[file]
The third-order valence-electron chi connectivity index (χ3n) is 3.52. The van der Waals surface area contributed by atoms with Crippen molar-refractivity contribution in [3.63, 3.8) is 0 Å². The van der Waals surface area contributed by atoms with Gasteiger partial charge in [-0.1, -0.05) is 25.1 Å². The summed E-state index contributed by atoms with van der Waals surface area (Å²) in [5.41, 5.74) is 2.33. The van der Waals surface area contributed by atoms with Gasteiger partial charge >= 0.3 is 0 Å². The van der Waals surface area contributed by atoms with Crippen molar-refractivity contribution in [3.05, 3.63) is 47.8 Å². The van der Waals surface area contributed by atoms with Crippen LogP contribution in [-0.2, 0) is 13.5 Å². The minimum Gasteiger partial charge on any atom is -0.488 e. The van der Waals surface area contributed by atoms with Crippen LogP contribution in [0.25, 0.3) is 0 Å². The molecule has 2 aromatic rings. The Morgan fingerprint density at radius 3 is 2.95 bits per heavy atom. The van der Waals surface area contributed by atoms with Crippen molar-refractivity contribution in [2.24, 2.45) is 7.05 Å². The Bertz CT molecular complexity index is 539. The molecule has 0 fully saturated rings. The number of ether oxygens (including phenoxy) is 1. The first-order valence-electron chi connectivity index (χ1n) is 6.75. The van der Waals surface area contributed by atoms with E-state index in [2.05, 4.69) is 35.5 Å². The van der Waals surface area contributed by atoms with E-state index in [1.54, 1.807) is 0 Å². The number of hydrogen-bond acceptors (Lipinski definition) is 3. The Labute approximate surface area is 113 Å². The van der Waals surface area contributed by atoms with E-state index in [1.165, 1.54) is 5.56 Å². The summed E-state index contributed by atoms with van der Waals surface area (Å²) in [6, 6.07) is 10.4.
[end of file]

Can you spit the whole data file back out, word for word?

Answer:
The third-order valence-electron chi connectivity index (χ3n) is 3.52. The van der Waals surface area contributed by atoms with Crippen molar-refractivity contribution in [3.63, 3.8) is 0 Å². The van der Waals surface area contributed by atoms with Gasteiger partial charge in [-0.1, -0.05) is 25.1 Å². The summed E-state index contributed by atoms with van der Waals surface area (Å²) in [5.41, 5.74) is 2.33. The van der Waals surface area contributed by atoms with Gasteiger partial charge >= 0.3 is 0 Å². The van der Waals surface area contributed by atoms with Crippen molar-refractivity contribution in [3.05, 3.63) is 47.8 Å². The van der Waals surface area contributed by atoms with Crippen LogP contribution in [-0.2, 0) is 13.5 Å². The minimum Gasteiger partial charge on any atom is -0.488 e. The van der Waals surface area contributed by atoms with Crippen LogP contribution in [0.25, 0.3) is 0 Å². The molecule has 2 aromatic rings. The Morgan fingerprint density at radius 3 is 2.95 bits per heavy atom. The van der Waals surface area contributed by atoms with Crippen molar-refractivity contribution in [2.24, 2.45) is 7.05 Å². The Bertz CT molecular complexity index is 539. The molecule has 0 fully saturated rings. The number of ether oxygens (including phenoxy) is 1. The first-order valence-electron chi connectivity index (χ1n) is 6.75. The van der Waals surface area contributed by atoms with E-state index in [2.05, 4.69) is 35.5 Å². The van der Waals surface area contributed by atoms with E-state index in [1.54, 1.807) is 0 Å². The number of hydrogen-bond acceptors (Lipinski definition) is 3. The Labute approximate surface area is 113 Å². The van der Waals surface area contributed by atoms with E-state index in [1.165, 1.54) is 5.56 Å². The summed E-state index contributed by atoms with van der Waals surface area (Å²) in [6, 6.07) is 10.4.